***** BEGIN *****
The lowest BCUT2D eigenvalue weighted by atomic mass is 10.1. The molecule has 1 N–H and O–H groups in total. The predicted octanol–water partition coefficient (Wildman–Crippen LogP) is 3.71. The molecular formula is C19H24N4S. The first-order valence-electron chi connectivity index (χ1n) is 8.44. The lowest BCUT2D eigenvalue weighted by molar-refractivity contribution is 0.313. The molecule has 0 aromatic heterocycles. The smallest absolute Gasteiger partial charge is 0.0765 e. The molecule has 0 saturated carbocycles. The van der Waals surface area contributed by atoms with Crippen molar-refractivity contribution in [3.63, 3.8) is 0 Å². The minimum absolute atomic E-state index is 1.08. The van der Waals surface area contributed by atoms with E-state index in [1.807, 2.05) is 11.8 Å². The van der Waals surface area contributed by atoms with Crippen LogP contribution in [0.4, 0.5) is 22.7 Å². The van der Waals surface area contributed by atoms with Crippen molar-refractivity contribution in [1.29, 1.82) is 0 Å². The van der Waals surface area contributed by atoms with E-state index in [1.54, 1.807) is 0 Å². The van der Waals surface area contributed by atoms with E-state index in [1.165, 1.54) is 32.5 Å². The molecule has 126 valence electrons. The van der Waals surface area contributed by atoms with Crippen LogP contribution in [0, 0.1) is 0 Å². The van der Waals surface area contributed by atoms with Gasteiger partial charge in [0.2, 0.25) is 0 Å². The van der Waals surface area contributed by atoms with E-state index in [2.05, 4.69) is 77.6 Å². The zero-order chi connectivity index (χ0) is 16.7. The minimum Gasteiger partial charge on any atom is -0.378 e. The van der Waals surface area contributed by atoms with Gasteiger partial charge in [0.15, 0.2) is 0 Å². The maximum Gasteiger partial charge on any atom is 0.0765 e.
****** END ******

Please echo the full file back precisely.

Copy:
The lowest BCUT2D eigenvalue weighted by atomic mass is 10.1. The molecule has 1 N–H and O–H groups in total. The predicted octanol–water partition coefficient (Wildman–Crippen LogP) is 3.71. The molecular formula is C19H24N4S. The first-order valence-electron chi connectivity index (χ1n) is 8.44. The lowest BCUT2D eigenvalue weighted by molar-refractivity contribution is 0.313. The molecule has 0 aromatic heterocycles. The smallest absolute Gasteiger partial charge is 0.0765 e. The molecule has 0 saturated carbocycles. The van der Waals surface area contributed by atoms with Crippen molar-refractivity contribution in [3.63, 3.8) is 0 Å². The minimum absolute atomic E-state index is 1.08. The van der Waals surface area contributed by atoms with E-state index in [1.807, 2.05) is 11.8 Å². The van der Waals surface area contributed by atoms with Crippen LogP contribution in [0.4, 0.5) is 22.7 Å². The van der Waals surface area contributed by atoms with Crippen molar-refractivity contribution in [1.29, 1.82) is 0 Å². The van der Waals surface area contributed by atoms with E-state index in [1.54, 1.807) is 0 Å². The van der Waals surface area contributed by atoms with E-state index in [1.165, 1.54) is 32.5 Å². The molecule has 126 valence electrons. The van der Waals surface area contributed by atoms with Crippen LogP contribution in [0, 0.1) is 0 Å². The van der Waals surface area contributed by atoms with Gasteiger partial charge in [0.2, 0.25) is 0 Å². The van der Waals surface area contributed by atoms with E-state index in [2.05, 4.69) is 77.6 Å². The zero-order chi connectivity index (χ0) is 16.7. The minimum Gasteiger partial charge on any atom is -0.378 e. The van der Waals surface area contributed by atoms with Gasteiger partial charge in [0.15, 0.2) is 0 Å². The maximum Gasteiger partial charge on any atom is 0.0765 e.